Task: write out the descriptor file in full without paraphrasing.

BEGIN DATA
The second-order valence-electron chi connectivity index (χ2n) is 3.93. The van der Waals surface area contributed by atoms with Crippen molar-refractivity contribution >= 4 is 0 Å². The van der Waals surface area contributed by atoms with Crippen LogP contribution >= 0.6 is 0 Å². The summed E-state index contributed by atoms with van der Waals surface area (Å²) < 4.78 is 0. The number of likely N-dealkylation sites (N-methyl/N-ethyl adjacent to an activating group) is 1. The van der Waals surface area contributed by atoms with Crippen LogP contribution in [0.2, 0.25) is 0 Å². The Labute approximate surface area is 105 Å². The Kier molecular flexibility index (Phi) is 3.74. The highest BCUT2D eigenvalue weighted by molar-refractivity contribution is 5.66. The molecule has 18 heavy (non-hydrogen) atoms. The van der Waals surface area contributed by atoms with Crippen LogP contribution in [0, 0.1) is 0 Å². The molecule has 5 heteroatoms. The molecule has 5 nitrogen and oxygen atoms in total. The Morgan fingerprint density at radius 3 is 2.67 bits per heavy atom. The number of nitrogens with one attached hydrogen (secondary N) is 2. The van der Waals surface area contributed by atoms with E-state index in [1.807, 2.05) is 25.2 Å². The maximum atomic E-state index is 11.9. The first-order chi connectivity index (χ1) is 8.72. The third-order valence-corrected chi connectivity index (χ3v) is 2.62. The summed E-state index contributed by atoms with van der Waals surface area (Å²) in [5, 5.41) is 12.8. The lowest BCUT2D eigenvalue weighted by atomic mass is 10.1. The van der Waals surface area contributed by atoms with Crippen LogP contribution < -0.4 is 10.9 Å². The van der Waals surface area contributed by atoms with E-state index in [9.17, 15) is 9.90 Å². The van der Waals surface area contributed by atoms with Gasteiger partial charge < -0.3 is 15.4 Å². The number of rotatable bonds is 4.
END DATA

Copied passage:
The second-order valence-electron chi connectivity index (χ2n) is 3.93. The van der Waals surface area contributed by atoms with Crippen molar-refractivity contribution >= 4 is 0 Å². The van der Waals surface area contributed by atoms with Crippen LogP contribution >= 0.6 is 0 Å². The summed E-state index contributed by atoms with van der Waals surface area (Å²) < 4.78 is 0. The number of likely N-dealkylation sites (N-methyl/N-ethyl adjacent to an activating group) is 1. The van der Waals surface area contributed by atoms with Crippen LogP contribution in [0.2, 0.25) is 0 Å². The Labute approximate surface area is 105 Å². The Kier molecular flexibility index (Phi) is 3.74. The highest BCUT2D eigenvalue weighted by molar-refractivity contribution is 5.66. The molecule has 18 heavy (non-hydrogen) atoms. The van der Waals surface area contributed by atoms with Crippen LogP contribution in [0, 0.1) is 0 Å². The molecule has 5 heteroatoms. The molecule has 5 nitrogen and oxygen atoms in total. The Morgan fingerprint density at radius 3 is 2.67 bits per heavy atom. The number of nitrogens with one attached hydrogen (secondary N) is 2. The van der Waals surface area contributed by atoms with E-state index in [1.807, 2.05) is 25.2 Å². The maximum atomic E-state index is 11.9. The first-order chi connectivity index (χ1) is 8.72. The third-order valence-corrected chi connectivity index (χ3v) is 2.62. The summed E-state index contributed by atoms with van der Waals surface area (Å²) in [5, 5.41) is 12.8. The lowest BCUT2D eigenvalue weighted by atomic mass is 10.1. The van der Waals surface area contributed by atoms with Crippen LogP contribution < -0.4 is 10.9 Å². The van der Waals surface area contributed by atoms with E-state index in [9.17, 15) is 9.90 Å². The van der Waals surface area contributed by atoms with Gasteiger partial charge < -0.3 is 15.4 Å². The number of rotatable bonds is 4.